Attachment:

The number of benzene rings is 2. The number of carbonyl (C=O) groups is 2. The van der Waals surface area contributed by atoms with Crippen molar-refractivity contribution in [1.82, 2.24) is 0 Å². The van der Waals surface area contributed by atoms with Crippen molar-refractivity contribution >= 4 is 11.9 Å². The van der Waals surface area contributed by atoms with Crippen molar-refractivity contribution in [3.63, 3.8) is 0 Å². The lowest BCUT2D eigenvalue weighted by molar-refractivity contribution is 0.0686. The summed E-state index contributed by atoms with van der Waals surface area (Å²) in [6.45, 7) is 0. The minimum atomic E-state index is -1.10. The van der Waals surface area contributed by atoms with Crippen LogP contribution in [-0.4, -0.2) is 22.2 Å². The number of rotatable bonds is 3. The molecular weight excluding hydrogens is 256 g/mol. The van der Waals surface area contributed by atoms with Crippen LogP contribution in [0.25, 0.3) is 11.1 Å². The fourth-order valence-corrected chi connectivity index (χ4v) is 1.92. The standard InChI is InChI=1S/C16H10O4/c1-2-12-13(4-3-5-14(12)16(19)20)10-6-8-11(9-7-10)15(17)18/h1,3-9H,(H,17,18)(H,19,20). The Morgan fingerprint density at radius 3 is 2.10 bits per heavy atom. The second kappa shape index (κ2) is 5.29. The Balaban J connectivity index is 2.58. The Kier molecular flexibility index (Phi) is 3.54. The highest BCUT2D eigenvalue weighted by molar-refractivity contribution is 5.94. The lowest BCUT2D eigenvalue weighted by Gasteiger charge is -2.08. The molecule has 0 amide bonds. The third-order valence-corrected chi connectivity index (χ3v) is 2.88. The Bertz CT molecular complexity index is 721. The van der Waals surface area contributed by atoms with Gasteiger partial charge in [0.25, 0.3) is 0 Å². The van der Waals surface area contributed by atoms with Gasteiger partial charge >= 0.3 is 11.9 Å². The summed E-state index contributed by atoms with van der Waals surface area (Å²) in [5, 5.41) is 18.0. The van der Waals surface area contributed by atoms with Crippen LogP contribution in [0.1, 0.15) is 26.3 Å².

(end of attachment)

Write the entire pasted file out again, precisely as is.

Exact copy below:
The number of benzene rings is 2. The number of carbonyl (C=O) groups is 2. The van der Waals surface area contributed by atoms with Crippen molar-refractivity contribution in [1.82, 2.24) is 0 Å². The van der Waals surface area contributed by atoms with Crippen molar-refractivity contribution >= 4 is 11.9 Å². The van der Waals surface area contributed by atoms with Crippen molar-refractivity contribution in [3.63, 3.8) is 0 Å². The lowest BCUT2D eigenvalue weighted by molar-refractivity contribution is 0.0686. The summed E-state index contributed by atoms with van der Waals surface area (Å²) in [6.45, 7) is 0. The minimum atomic E-state index is -1.10. The van der Waals surface area contributed by atoms with Crippen LogP contribution in [-0.4, -0.2) is 22.2 Å². The number of rotatable bonds is 3. The molecular weight excluding hydrogens is 256 g/mol. The van der Waals surface area contributed by atoms with Crippen LogP contribution in [0.25, 0.3) is 11.1 Å². The fourth-order valence-corrected chi connectivity index (χ4v) is 1.92. The standard InChI is InChI=1S/C16H10O4/c1-2-12-13(4-3-5-14(12)16(19)20)10-6-8-11(9-7-10)15(17)18/h1,3-9H,(H,17,18)(H,19,20). The Morgan fingerprint density at radius 3 is 2.10 bits per heavy atom. The second kappa shape index (κ2) is 5.29. The Balaban J connectivity index is 2.58. The Kier molecular flexibility index (Phi) is 3.54. The highest BCUT2D eigenvalue weighted by molar-refractivity contribution is 5.94. The lowest BCUT2D eigenvalue weighted by Gasteiger charge is -2.08. The molecule has 0 amide bonds. The third-order valence-corrected chi connectivity index (χ3v) is 2.88. The Bertz CT molecular complexity index is 721. The van der Waals surface area contributed by atoms with Gasteiger partial charge in [0.25, 0.3) is 0 Å². The van der Waals surface area contributed by atoms with Gasteiger partial charge >= 0.3 is 11.9 Å². The summed E-state index contributed by atoms with van der Waals surface area (Å²) in [5, 5.41) is 18.0. The van der Waals surface area contributed by atoms with Crippen LogP contribution in [0.1, 0.15) is 26.3 Å².